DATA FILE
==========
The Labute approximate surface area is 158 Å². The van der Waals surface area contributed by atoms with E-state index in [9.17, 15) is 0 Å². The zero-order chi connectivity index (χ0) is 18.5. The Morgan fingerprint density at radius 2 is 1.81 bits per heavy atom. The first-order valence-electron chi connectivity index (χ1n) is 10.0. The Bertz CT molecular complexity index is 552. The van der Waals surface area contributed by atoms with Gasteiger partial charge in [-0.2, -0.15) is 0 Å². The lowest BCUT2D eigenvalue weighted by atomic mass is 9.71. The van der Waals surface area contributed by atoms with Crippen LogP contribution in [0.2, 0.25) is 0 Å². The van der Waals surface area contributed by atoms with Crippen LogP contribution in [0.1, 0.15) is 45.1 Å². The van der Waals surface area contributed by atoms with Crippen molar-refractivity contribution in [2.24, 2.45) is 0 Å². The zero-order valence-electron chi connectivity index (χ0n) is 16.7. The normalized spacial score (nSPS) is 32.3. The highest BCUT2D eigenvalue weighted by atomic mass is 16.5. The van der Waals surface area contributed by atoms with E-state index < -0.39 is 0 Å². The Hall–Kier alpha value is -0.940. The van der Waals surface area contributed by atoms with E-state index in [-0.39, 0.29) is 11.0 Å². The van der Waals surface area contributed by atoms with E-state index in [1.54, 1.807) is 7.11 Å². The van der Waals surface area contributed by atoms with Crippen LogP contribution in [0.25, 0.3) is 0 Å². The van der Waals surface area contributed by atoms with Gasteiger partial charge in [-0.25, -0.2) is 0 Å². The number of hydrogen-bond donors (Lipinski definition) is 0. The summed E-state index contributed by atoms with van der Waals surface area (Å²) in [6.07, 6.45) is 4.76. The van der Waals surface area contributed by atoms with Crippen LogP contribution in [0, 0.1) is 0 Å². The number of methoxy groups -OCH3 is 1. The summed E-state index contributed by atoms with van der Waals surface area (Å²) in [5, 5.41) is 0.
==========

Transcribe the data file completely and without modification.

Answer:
The Labute approximate surface area is 158 Å². The van der Waals surface area contributed by atoms with E-state index in [9.17, 15) is 0 Å². The zero-order chi connectivity index (χ0) is 18.5. The Morgan fingerprint density at radius 2 is 1.81 bits per heavy atom. The first-order valence-electron chi connectivity index (χ1n) is 10.0. The Bertz CT molecular complexity index is 552. The van der Waals surface area contributed by atoms with Gasteiger partial charge in [-0.2, -0.15) is 0 Å². The lowest BCUT2D eigenvalue weighted by atomic mass is 9.71. The van der Waals surface area contributed by atoms with Crippen LogP contribution in [0.2, 0.25) is 0 Å². The van der Waals surface area contributed by atoms with Crippen LogP contribution in [0.1, 0.15) is 45.1 Å². The van der Waals surface area contributed by atoms with Crippen molar-refractivity contribution in [2.24, 2.45) is 0 Å². The zero-order valence-electron chi connectivity index (χ0n) is 16.7. The normalized spacial score (nSPS) is 32.3. The highest BCUT2D eigenvalue weighted by atomic mass is 16.5. The van der Waals surface area contributed by atoms with E-state index < -0.39 is 0 Å². The Hall–Kier alpha value is -0.940. The van der Waals surface area contributed by atoms with E-state index in [-0.39, 0.29) is 11.0 Å². The van der Waals surface area contributed by atoms with E-state index in [1.54, 1.807) is 7.11 Å². The van der Waals surface area contributed by atoms with Crippen LogP contribution in [0.25, 0.3) is 0 Å². The van der Waals surface area contributed by atoms with Gasteiger partial charge in [-0.25, -0.2) is 0 Å². The number of hydrogen-bond donors (Lipinski definition) is 0. The summed E-state index contributed by atoms with van der Waals surface area (Å²) in [6.07, 6.45) is 4.76. The van der Waals surface area contributed by atoms with Crippen LogP contribution in [0, 0.1) is 0 Å². The number of methoxy groups -OCH3 is 1. The summed E-state index contributed by atoms with van der Waals surface area (Å²) in [5, 5.41) is 0.